Merck announced that their new antiviral pill for treating COVID-19, molnupiravir, can reduce the risk of hospitalization and death by 50 percent. They are also planning to work with the Food and Drug Administration (FDA) for emergency use authorization (EUA) in the US by the end of the year.
According to data from a late-stage clinical trial, the pill can protect patients treated with it who have begun to show symptoms within the first five days. During the phase 3 trial, 7 percent of the volunteers who received the pill were hospitalized and none died. The placebo group had a rate of 14 percent hospitalizations or deaths.
The 50 percent efficacy is lower than the 85 percent efficacy from the monoclonal antibodies—the treatment currently being used for mild to moderate COVID cases, but the reach that the pill will be able to have in the population may make it more impactful as a treatment option.
Merck’s COVID pill is aimed for people who have COVID but have not been hospitalized. Phase 3 of Merck’s trials were focused on unvaccinated people who were in the high risk category, such as those with medical conditions or who are older in age. The pill is expected to only be available for those in the high risk category when it is first released then eventually become more widely available.
The regimen for treatment is similar to Tamiflu or antibiotic treatment for an infection. It will require a prescription in order to receive the pill at a pharmacy; patients will have to take four pills twice a day for five days to make up a total of 40 pills.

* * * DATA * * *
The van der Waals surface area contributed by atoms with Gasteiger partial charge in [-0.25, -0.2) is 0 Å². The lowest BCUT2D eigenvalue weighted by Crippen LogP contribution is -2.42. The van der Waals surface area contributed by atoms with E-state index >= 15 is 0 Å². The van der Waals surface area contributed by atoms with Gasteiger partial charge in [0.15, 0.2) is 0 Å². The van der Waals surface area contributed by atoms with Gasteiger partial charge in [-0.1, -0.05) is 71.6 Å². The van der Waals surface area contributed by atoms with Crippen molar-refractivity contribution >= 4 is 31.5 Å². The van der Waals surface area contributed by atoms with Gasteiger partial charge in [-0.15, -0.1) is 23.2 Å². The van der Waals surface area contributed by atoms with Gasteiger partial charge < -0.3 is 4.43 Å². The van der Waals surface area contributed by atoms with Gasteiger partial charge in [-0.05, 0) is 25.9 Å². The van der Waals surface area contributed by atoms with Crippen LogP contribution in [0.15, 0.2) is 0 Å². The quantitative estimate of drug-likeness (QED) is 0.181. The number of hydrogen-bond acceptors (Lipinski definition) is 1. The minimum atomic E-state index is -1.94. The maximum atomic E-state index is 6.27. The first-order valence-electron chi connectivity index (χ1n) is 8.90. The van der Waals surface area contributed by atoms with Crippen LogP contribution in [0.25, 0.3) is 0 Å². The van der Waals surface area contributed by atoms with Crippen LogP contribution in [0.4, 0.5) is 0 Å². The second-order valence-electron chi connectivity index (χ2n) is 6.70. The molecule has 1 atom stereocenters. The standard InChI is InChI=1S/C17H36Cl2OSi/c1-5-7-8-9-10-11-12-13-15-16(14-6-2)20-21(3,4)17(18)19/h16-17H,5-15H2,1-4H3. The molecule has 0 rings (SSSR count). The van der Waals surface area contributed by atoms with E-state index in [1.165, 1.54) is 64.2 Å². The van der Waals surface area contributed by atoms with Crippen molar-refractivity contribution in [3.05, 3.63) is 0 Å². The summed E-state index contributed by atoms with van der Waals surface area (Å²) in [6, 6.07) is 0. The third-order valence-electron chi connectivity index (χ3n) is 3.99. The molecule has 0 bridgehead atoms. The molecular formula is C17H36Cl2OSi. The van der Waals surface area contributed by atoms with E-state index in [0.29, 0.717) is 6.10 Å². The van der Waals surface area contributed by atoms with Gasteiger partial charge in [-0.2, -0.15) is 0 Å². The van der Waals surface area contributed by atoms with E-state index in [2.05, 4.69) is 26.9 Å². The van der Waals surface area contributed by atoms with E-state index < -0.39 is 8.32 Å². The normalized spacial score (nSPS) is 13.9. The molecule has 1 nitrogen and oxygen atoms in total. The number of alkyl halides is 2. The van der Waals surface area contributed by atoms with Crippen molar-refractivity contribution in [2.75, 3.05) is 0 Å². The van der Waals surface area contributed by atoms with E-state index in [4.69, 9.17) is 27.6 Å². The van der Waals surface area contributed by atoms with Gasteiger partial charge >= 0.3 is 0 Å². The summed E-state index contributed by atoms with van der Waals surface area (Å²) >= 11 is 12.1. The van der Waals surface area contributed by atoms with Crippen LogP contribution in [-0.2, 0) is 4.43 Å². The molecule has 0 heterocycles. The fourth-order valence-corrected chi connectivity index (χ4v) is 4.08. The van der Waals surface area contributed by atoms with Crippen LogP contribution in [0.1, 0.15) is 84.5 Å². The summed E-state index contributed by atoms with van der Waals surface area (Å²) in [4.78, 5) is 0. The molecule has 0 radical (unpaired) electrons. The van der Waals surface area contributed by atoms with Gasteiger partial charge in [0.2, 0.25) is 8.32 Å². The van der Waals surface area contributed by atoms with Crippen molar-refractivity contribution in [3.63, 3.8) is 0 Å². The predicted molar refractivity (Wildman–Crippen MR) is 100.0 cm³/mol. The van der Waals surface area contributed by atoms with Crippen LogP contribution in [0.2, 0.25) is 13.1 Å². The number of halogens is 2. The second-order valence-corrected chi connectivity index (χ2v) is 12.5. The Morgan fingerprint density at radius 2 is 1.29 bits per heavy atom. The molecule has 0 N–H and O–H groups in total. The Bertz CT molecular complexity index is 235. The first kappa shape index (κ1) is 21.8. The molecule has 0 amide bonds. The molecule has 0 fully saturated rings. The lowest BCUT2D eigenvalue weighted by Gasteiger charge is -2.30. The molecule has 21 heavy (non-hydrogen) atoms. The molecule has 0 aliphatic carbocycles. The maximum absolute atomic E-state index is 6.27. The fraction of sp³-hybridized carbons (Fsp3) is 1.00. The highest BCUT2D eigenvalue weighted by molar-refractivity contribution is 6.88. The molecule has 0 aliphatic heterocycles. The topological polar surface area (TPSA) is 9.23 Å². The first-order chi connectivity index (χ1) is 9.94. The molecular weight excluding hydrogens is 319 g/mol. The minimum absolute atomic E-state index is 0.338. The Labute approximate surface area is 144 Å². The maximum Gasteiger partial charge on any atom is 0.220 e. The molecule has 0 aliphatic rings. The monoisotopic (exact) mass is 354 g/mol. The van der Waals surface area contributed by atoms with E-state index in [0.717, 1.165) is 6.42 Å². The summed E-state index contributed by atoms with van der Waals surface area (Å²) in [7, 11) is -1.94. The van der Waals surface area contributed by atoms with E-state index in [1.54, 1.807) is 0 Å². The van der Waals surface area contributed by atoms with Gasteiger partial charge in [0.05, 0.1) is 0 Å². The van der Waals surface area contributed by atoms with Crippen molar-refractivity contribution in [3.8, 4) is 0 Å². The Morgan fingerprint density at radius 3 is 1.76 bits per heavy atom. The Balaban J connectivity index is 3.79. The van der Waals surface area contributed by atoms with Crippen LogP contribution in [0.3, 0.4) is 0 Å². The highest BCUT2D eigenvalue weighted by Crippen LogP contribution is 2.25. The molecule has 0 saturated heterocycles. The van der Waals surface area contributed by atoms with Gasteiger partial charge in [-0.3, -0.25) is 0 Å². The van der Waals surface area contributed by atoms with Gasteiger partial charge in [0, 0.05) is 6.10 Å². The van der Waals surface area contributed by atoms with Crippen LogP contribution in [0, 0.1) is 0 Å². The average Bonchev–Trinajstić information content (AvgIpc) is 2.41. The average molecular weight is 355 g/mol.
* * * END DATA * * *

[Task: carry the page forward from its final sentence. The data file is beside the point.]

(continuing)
Roche and Atea, as well as Pfizer, are in the works to create their own antiviral as well, their data from clinical trials is expected at the end of the year. Roche/Atea’s drug is said to be similar to Merck’s but with a smaller dosage, while Pfizer’s is said to work differently and use fewer pills but be a combination of two drugs, which has the possibility to lead to complications with other medications.
As far as side effects are concerned, all drugs come with some level of side effects, but Merck would have had to convince officials that the benefits outweighed the risks by the time animal trials concluded. The drug targets the genome of the coronavirus in order to stop it from replicating. In theory, this means that there is the possibility that it could cause problems with cells that are fast-dividing, which would cause complications with pregnant women or put people at risk for cancer. But, the short period of exposure to the drug would minimize this risk, if it becomes a possible side effect at all. There would also be other limitations in place, such as reducing the number of times a person can use the drug within a year. So far though, Merck themselves have not reported any serious side effects.
The federal government is paying $700 for each course of treatment, which is about one-third the cost for monoclonal antibody treatment. The pills are expected to be free for Americans, like the COVID vaccine. Any other out of pocket costs will be determined after the treatment is authorized.